Major hormonal changes are also observed following necrosis of the hypothalamo-pituitary axis. Diabetes insipidus occurs as a result of decreased ADH (antidiuretic hormone) and ACTH (adrenocorticotropic hormone) secretion. Nontreated diabetes insipidus contributes to deterioration of hypovolaemia and cardiovascular instability. The thyroid hormone, triiodothyronine (T3), becomes undetectable during the hours following brain death, while thyroxine (T4) remains at detectable levels. Thyroid stimulating hormone (TSH) does not increase in response to this fall in T3. The corticotropic axis is also affected with a marked reduction of ACTH secretion, resulting in adrenal insufficiency, although this effect remains controversial, as some authors have shown that cortisol levels remain unchanged [1], or may be decreased [2] or even increased [3].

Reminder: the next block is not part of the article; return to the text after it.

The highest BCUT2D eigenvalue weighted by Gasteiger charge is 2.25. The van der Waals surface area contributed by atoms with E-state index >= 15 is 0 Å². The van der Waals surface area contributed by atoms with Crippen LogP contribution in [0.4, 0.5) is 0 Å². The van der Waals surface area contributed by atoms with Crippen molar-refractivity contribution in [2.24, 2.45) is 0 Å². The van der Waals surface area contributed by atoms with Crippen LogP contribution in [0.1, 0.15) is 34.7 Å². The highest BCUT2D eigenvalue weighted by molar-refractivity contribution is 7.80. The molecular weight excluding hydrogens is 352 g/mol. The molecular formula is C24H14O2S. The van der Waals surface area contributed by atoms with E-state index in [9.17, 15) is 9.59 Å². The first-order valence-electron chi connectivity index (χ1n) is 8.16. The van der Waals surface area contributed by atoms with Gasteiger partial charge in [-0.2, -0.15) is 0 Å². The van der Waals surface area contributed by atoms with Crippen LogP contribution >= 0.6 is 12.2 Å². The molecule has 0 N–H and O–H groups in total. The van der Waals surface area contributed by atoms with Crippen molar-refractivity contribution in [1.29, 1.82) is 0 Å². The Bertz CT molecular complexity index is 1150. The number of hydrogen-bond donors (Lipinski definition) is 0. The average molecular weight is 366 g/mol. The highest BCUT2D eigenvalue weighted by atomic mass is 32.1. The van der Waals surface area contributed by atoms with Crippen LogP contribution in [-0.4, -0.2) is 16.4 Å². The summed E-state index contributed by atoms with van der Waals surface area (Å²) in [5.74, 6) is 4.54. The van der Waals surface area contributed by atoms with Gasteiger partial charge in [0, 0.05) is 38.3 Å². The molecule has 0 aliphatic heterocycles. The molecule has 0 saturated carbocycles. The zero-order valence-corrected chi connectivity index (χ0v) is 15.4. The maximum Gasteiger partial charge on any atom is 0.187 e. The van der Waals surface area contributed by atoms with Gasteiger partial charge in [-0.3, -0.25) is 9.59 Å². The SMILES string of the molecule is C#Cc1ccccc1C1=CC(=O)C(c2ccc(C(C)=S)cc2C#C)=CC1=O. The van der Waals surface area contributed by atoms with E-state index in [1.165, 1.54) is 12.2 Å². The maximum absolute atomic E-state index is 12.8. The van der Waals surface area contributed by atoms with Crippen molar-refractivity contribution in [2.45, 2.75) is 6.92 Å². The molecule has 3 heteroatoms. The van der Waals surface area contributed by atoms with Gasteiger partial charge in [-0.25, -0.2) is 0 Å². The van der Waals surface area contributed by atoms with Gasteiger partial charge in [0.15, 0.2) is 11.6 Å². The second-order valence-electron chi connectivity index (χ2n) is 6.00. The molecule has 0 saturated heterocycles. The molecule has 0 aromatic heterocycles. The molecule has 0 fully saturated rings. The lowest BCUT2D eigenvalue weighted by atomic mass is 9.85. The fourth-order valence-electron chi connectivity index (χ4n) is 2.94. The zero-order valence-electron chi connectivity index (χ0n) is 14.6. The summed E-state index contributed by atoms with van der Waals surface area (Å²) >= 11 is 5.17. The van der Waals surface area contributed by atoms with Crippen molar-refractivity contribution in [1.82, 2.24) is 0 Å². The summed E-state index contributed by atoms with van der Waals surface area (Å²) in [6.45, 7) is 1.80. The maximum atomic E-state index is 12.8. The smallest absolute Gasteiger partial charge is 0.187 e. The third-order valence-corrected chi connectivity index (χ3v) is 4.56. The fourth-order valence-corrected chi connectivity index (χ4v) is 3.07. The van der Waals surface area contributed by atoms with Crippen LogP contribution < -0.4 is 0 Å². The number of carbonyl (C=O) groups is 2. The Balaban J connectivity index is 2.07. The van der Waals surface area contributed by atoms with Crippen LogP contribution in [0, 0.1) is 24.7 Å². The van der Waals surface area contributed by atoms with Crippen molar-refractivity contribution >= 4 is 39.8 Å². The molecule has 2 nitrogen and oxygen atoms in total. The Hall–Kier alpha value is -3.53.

Haemoglobin increases transiently due to the appearance of a third compartment. Haematocrit then decreases as a result of dilution induced by fluid resuscitation solutions, as well as haemolysis.


Brain death is followed by endothelial activation with increased production of cytokines (IL-1, IL-6, IL-8), inducing platelet aggregates. This endothelial activation induces a hypercoagulability state associated with disseminated intravascular coagulation. The levels of a very large number of cytokines (IL-1, IL-1, IL-6, IL-8, IL-10, IL-12, TNFα) and proteins known to play a role in inflammatory cell adhesion and activation (E-selectin, ICAM-1, VCAM-1, neopterin, β2-microglobulin, IL-2 receptor-fragment) increase following head injury


Brain death is therefore responsible for major haemodynamic, endocrine and metabolic disorders predisposing to the development of ischemia-reperfusion injury. The challenge of renal transplantation is to preserve the viability and function of donor kidneys.


Prevention of haemodynamic instability


Fluid resuscitation